When President Obama welcomes Canadian Prime Minister Justin Trudeau to the White House on Thursday, the pomp-filled State Dinner will be a far cry from the early days of those affairs.

In the 18th century, when Washington was still a relatively small town with few frills, any dinner honoring someone related to the government might be called a state dinner, as the White House Historical Association explains. State dinners became more formal in the 19th century, as D.C. society expanded, but it wasn’t until 1874 that President Grant became the first to use one to celebrate a foreign monarch. (The guest was, in retrospect, an appropriate one for a state dinner: King David Kalakaua of Hawaii.) After the White House was restored and expanded in 1902, under Teddy Roosevelt, the tradition of hosting foreign dignitaries began in earnest.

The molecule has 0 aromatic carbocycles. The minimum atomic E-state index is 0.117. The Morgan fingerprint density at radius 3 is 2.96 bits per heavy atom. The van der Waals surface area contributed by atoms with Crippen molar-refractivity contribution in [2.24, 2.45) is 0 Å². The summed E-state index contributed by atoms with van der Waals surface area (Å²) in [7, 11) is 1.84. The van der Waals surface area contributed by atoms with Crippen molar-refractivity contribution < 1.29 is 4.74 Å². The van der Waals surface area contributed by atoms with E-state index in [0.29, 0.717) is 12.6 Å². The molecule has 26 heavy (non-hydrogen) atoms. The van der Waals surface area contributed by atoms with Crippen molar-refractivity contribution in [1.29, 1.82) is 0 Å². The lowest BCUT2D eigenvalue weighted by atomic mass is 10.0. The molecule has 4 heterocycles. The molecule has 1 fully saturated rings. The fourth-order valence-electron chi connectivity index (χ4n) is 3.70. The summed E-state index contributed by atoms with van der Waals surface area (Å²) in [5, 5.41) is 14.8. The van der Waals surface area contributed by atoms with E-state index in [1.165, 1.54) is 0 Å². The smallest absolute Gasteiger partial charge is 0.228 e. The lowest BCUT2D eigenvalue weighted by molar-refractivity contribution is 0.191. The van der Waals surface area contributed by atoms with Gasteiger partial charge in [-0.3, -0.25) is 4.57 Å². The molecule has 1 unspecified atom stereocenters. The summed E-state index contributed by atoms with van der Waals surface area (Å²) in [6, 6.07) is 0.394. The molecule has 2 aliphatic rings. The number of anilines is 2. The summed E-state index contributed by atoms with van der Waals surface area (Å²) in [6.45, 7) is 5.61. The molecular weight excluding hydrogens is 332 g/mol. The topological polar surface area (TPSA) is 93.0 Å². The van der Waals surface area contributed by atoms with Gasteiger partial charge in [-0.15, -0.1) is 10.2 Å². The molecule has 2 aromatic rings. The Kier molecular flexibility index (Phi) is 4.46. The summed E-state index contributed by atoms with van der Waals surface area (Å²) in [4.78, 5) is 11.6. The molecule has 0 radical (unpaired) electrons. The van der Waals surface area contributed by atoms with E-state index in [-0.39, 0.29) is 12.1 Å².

As these photos show, more than a century of state dinners has meant changing fashions and changing administrations—but the sense of tradition endures.

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Write to Lily Rothman at lily.rothman@time.com.

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